Incentive Compensation When Executives Can Hedge the Market: Evidence of Relative Performance Evaluation in the Cross Section


  • Gerald Garvey,

  • Todd Milbourn

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    • Garvey is at the Peter F. Drucker School of Management, Claremont Graduate University, and Milbourn is at the John M. Olin School of Business, Washington University in St. Louis. Thanks to Ming Dong, Art Durnev, Gerry Feltham, Bart Hamilton, Paul Oyer, Per Stromberg, Rick Green (the editor), an anonymous referee, and seminar participants at York University and the 2002 Colorado Summer Finance Conference for very helpful comments. We also wish to thank Xifeng Diao for excellent research assistance. Any errors are our own.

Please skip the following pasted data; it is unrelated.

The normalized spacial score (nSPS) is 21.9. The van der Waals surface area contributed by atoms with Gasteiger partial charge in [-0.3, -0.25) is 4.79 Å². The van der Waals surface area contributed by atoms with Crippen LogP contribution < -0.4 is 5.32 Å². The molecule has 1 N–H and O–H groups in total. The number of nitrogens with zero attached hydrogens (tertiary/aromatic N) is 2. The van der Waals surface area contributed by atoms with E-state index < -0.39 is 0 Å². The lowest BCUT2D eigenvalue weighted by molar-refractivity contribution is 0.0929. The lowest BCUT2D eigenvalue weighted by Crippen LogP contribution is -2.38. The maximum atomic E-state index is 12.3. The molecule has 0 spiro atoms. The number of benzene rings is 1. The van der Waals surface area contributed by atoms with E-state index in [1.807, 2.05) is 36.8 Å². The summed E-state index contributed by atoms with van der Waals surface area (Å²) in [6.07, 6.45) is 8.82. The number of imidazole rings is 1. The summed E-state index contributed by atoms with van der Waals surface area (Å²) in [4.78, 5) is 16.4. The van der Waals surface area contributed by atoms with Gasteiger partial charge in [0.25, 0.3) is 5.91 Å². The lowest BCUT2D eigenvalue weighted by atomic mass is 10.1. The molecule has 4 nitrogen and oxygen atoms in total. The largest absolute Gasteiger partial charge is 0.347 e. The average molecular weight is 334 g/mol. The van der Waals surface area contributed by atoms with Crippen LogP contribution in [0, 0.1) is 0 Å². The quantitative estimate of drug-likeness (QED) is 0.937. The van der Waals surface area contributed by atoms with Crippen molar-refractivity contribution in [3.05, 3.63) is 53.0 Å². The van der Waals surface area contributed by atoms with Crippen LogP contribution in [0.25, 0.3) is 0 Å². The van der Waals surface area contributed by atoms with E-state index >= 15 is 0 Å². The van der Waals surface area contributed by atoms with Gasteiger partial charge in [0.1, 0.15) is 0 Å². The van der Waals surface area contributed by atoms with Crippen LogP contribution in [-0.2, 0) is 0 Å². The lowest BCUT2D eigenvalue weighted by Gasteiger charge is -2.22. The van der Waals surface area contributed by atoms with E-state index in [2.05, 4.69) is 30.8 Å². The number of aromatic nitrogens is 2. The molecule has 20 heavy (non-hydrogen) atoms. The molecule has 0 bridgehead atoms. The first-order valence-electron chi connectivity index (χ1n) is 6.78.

Little evidence exists that firms index executive compensation to remove the influence of marketwide factors. We argue that executives can, in principle, replicate such indexation in their private portfolios. In support, we find that market risk has little effect on the use of stock-based pay for the average executive. But executives' ability to “undo” excessive market risk can be hindered by wealth constraints and inalienability of human capital. We replicate the standard result that there is little relative performance evaluation (RPE) for the average executive, but find strong evidence of RPE for younger executives and executives with less financial wealth.